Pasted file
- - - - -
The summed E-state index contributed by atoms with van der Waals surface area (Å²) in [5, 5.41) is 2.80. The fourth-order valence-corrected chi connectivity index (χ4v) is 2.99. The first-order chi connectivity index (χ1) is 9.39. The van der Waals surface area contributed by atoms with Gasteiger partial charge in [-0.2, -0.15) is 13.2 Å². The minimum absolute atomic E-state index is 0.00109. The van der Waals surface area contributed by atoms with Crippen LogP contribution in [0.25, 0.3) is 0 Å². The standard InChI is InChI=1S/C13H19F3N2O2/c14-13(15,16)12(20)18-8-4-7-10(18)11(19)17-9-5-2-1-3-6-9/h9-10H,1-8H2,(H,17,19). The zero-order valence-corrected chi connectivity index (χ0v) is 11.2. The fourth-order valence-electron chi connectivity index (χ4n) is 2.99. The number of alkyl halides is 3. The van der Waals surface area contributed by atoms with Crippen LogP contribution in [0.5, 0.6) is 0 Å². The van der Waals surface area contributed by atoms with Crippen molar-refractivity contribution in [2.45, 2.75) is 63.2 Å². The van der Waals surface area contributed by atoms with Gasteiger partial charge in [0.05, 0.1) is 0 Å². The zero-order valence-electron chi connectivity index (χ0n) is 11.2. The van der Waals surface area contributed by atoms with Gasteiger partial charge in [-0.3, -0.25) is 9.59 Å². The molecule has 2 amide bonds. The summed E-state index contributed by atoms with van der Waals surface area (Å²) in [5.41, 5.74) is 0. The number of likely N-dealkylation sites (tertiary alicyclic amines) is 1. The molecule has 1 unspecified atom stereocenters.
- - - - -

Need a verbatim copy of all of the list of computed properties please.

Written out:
The summed E-state index contributed by atoms with van der Waals surface area (Å²) in [5, 5.41) is 2.80. The fourth-order valence-corrected chi connectivity index (χ4v) is 2.99. The first-order chi connectivity index (χ1) is 9.39. The van der Waals surface area contributed by atoms with Gasteiger partial charge in [-0.2, -0.15) is 13.2 Å². The minimum absolute atomic E-state index is 0.00109. The van der Waals surface area contributed by atoms with Crippen LogP contribution in [0.25, 0.3) is 0 Å². The standard InChI is InChI=1S/C13H19F3N2O2/c14-13(15,16)12(20)18-8-4-7-10(18)11(19)17-9-5-2-1-3-6-9/h9-10H,1-8H2,(H,17,19). The zero-order valence-corrected chi connectivity index (χ0v) is 11.2. The fourth-order valence-electron chi connectivity index (χ4n) is 2.99. The number of alkyl halides is 3. The van der Waals surface area contributed by atoms with Crippen LogP contribution in [0.5, 0.6) is 0 Å². The van der Waals surface area contributed by atoms with Crippen molar-refractivity contribution in [2.45, 2.75) is 63.2 Å². The van der Waals surface area contributed by atoms with Gasteiger partial charge in [0.05, 0.1) is 0 Å². The zero-order valence-electron chi connectivity index (χ0n) is 11.2. The van der Waals surface area contributed by atoms with Gasteiger partial charge in [-0.3, -0.25) is 9.59 Å². The molecule has 2 amide bonds. The summed E-state index contributed by atoms with van der Waals surface area (Å²) in [5.41, 5.74) is 0. The number of likely N-dealkylation sites (tertiary alicyclic amines) is 1. The molecule has 1 unspecified atom stereocenters.